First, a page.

Truly, anything that’s not in a pure form can be considered a composite, which makes this area of analysis more difficult to contain in a single definition.
Essentially, a composite material is an integration of two or more other materials (like hybrids of polymers and ceramics) to create a new material that exceeds the performance of either one of the individual components.
Composite materials are often created using twin-screw extruders. To ensure scalability of newly developed processes, the different scale machines should be similar in geometry.
New, hyphenated techniques that combine rheometry with other non-mechanical analytical methods such as microscopy, FTIR and Raman spectroscopy or dielectric analysis (DEA) enable analysts to monitor not only changes in the viscoelastic behavior of a material, but also to understand what causes these changes on a microscopic or molecular level. The results allow for a better understanding of complex processes such as cross-linking and curing reactions in the development of new materials.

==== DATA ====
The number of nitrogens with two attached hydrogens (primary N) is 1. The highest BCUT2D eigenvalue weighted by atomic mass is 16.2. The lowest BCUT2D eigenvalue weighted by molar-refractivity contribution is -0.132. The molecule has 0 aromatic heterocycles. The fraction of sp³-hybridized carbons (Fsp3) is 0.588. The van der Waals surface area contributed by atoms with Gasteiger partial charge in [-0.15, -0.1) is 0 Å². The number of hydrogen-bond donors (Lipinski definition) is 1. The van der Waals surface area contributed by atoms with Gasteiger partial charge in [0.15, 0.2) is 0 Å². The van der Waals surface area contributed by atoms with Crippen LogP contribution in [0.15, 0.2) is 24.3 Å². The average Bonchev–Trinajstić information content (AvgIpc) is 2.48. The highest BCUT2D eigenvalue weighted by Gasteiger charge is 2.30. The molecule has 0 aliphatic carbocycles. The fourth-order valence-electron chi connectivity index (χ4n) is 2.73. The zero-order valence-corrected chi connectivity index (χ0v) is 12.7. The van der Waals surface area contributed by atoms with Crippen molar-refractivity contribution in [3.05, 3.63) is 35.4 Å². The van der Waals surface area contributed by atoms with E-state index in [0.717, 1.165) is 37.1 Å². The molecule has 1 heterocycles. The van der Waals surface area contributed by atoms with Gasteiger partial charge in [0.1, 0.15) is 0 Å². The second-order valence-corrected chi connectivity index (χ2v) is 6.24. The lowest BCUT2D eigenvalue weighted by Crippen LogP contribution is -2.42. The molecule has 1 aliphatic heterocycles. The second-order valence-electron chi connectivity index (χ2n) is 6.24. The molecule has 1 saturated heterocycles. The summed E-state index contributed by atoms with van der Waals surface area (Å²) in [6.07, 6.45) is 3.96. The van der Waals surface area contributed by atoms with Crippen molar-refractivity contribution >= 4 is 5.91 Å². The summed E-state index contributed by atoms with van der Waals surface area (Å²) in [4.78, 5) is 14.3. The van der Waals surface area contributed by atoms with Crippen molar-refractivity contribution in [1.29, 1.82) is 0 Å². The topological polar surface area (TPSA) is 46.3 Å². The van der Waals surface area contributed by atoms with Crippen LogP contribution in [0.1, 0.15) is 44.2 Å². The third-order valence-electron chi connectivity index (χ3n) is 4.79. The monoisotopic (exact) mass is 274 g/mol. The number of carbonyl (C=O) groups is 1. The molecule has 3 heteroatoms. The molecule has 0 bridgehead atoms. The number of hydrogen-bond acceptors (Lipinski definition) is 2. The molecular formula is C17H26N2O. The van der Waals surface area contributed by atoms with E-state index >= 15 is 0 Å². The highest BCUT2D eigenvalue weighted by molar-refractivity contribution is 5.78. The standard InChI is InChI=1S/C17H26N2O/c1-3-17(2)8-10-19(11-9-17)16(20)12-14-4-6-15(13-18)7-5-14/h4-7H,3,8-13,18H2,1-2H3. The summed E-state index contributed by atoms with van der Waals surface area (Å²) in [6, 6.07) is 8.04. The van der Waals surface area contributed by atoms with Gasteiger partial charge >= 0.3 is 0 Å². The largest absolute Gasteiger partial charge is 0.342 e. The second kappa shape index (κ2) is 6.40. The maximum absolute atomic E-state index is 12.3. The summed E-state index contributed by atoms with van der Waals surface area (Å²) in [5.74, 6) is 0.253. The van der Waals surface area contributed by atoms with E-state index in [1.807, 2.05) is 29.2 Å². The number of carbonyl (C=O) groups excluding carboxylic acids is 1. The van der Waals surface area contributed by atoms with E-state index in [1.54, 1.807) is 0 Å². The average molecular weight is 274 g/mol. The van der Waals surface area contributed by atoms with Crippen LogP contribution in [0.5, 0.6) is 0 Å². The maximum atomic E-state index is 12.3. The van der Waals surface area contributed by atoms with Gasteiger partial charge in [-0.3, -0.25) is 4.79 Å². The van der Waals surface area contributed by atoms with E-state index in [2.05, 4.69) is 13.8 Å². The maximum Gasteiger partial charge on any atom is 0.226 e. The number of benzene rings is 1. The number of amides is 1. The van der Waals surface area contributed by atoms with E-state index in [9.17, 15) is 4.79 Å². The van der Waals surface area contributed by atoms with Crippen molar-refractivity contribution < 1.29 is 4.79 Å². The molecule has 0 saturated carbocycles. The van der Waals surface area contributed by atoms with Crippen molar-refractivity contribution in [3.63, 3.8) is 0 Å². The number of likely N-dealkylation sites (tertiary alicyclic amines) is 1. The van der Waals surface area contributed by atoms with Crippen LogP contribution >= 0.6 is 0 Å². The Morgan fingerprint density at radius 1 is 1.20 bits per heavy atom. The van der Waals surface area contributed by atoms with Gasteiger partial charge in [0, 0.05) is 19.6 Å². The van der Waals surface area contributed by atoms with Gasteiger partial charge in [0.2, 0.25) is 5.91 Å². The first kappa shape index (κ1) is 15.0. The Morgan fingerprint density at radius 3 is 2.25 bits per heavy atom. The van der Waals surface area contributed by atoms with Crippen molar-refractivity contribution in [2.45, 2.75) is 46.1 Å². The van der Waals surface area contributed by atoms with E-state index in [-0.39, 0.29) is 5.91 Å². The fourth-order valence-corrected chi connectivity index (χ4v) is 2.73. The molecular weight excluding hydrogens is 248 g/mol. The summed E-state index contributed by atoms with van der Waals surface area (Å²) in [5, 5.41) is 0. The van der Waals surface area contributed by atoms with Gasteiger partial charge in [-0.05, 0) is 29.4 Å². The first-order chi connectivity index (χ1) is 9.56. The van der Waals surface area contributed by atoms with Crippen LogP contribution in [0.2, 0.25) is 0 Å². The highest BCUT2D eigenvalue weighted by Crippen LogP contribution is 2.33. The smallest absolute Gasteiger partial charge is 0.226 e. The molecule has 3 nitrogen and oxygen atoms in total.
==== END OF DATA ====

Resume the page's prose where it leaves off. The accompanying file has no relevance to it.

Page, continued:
Polyvinyl chloride or PVC is a popular polymer produced in rigid form (e.g. pipes, framing, etc.) or made flexible with the addition of plasticizers (e.g. cord insulation, inflatables, etc.)
PVC blends are complex mixtures of PVC particles, fillers, lubricants, stabilizers and plasticizers. They’re designed to provide unique properties to a multitude of end products. But, because of technological advances, cost pressures, or regulatory requirements, manufacturers are often forced to modify the complex recipes for PVC blends.
About 100 different plasticizers are used to soften PVC. The type and amount of plasticizer added have a major influence on the melt and processing behavior of the resulting alternate blends. Such product development processes benefit from the use of torque rheometers to determine substitutions or enhancements to PVC blend ingredients.